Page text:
I collect Nigerian stamps and Ireland stamps. Both are countries where I spent significant time in my childhood and where I started collecting the stamps of the period I was there. This lovely QV Lagos stamp was not one of them! I’m not that old.
Now, I’m not an expert on Nigerian stamps, more of an enthusiast who’s learning all the time. For a true expert go to here where you’ll get more expert detail of this amazing country’s stamps than I’ll ever be able to deliver.
Recently I’ve been looking at the stock books and albums in my bookshelf, most of which I’ve ignored for many years. There’s loads of interest in them so I’m due to look again at my Nigerian stamps collection.
The history of Nigeria is closely bound to the history of the British Empire. The British GPO set up post offices in various parts of the south coast, gradually moving into the interior and forming different “countries” until Nigeria itself was formed in 1914.
British Nigerian Protectorates
To look at the stamps of this area which became Nigeria we have a number of natural divisions. Britain gradually imposed its control over larger parts of the country which culminated in the whole state of Nigeria. The dates are a bit variable as the legal aspects of the territories changed.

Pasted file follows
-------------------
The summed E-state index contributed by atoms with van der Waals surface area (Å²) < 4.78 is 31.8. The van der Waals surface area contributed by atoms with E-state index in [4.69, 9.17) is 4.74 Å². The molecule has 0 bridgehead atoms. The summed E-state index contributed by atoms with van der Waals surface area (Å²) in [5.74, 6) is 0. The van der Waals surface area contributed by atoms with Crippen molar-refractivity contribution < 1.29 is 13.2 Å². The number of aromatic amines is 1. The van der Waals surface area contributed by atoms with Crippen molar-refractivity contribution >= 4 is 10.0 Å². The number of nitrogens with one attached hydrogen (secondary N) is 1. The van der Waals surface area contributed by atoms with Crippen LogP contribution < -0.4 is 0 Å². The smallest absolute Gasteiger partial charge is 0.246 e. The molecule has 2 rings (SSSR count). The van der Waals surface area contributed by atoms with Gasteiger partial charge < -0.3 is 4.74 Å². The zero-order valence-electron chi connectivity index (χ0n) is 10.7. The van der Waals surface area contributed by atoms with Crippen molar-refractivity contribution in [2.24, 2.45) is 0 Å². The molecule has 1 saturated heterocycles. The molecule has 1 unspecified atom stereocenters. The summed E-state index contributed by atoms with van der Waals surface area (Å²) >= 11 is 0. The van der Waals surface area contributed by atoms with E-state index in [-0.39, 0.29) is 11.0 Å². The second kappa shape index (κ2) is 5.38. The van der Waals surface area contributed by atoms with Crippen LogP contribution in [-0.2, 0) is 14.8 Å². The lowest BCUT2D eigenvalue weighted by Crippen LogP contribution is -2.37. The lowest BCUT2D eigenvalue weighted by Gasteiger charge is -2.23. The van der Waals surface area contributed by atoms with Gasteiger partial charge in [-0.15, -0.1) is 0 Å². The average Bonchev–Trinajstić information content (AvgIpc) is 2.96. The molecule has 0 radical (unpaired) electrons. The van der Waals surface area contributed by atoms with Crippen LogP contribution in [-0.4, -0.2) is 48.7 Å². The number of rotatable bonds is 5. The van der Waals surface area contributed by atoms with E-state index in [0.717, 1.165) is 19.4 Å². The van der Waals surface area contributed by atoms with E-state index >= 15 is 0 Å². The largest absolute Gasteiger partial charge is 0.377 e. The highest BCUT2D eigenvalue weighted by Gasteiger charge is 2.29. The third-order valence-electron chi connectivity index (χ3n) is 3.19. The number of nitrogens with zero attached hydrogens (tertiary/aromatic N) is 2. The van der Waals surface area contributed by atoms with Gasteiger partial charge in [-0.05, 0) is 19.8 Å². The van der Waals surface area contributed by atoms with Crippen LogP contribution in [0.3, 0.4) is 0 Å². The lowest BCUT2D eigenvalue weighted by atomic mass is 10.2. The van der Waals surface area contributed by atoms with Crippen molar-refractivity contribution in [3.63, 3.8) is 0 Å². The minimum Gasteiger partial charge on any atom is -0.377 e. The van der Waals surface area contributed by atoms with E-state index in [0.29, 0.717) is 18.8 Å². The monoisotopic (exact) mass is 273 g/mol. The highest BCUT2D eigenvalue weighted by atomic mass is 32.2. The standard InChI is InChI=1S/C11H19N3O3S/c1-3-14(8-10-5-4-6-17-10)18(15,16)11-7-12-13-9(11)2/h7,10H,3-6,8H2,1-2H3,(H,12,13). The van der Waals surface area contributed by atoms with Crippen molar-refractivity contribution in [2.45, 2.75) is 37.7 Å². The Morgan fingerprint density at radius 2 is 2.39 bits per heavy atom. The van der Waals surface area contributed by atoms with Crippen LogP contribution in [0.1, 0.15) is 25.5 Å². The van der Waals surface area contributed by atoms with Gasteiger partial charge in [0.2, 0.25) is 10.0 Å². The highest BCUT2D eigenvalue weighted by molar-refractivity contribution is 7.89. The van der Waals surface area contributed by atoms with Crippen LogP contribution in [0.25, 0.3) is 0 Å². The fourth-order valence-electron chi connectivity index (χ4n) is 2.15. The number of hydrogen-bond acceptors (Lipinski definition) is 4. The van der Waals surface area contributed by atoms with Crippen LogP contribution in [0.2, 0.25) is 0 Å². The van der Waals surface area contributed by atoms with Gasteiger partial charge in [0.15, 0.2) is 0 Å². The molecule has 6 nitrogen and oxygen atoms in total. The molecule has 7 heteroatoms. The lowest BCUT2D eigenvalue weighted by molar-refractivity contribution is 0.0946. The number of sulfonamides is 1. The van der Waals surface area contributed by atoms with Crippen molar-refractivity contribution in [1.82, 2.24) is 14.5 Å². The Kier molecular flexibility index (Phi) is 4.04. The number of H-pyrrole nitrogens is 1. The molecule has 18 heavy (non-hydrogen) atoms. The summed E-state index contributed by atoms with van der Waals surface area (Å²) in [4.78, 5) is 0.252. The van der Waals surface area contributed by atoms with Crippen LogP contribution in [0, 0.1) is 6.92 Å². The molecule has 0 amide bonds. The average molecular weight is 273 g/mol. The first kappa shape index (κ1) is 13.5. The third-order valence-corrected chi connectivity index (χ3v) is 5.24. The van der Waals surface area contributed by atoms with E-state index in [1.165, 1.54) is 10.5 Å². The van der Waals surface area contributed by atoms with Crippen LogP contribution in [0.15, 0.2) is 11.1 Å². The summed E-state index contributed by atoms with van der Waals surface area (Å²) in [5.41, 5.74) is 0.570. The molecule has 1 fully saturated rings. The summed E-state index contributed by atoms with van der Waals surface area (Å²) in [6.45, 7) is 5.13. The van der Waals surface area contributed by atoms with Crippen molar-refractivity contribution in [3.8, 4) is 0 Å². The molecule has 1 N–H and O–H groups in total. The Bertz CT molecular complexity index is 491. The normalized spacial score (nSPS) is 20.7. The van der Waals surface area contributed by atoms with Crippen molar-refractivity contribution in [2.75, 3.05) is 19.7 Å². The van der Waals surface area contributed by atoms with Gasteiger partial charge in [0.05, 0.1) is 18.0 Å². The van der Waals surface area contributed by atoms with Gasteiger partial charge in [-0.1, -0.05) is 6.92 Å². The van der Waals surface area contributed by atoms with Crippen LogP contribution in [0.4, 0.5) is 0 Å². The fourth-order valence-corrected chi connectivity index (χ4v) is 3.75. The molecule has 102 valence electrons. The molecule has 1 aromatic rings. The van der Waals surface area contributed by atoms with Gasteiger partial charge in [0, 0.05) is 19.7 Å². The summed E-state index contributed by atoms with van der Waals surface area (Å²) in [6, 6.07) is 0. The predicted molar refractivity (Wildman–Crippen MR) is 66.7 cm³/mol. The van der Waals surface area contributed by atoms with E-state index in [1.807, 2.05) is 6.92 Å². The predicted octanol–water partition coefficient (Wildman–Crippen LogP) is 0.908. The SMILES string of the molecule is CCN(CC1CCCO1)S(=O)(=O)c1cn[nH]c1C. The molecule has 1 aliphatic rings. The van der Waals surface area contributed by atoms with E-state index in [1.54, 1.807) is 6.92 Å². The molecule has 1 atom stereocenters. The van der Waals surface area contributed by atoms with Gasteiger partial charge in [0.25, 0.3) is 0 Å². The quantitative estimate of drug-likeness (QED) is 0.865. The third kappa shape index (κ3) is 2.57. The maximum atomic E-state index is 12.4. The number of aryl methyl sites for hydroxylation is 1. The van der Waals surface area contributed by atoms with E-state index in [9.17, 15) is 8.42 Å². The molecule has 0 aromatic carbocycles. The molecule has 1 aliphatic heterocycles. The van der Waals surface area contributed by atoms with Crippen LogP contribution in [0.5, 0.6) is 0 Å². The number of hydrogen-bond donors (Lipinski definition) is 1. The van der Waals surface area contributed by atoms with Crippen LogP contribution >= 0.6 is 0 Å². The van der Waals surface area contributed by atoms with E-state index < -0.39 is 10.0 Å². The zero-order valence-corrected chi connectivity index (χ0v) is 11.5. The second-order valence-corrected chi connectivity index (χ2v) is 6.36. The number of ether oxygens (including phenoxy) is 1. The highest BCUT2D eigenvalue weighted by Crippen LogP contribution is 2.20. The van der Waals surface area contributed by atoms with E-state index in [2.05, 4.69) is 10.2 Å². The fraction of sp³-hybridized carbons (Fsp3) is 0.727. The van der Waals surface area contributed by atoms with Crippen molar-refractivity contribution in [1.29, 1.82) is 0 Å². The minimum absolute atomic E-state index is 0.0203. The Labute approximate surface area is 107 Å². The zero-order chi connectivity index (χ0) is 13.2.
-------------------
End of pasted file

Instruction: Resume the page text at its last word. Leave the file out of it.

- Lagos – March 1862 to February 1906
- Oil Rivers Protectorate – June 1885
- Niger Coast Protectorate – 12th May 1893
- Niger Company Territories – 1886
- Northern Nigeria – 1st January 1900
- Southern Nigeria – 1st January 1900
- Nigeria – 1st January 1914
- Independent Federation of Nigeria – 1st October 1960
Collecting Nigerian Stamps
Nigerian stamps have a load of interest for the collector. With all the territories listed above, there is a complex history of stamp issues as the post offices grappled with the political and financial changes the territories went through.
Nigeria has also resisted the temptation which many other countries have not. This is the tendency to have very large numbers of stamp issues and for subjects to be rather random. Nigerian stamps have been issued at low rates per year and the subjects have all been related to the realities of Nigeria as a nation.
With the difficulties of getting hold of many Nigerian stamps the supply is more limited than many states. Add to this the possibility that its exploding population will do more stamp collecting and the variety and rarity of some of its stamps. This makes Nigeria fertile ground for an enthusiast to work in.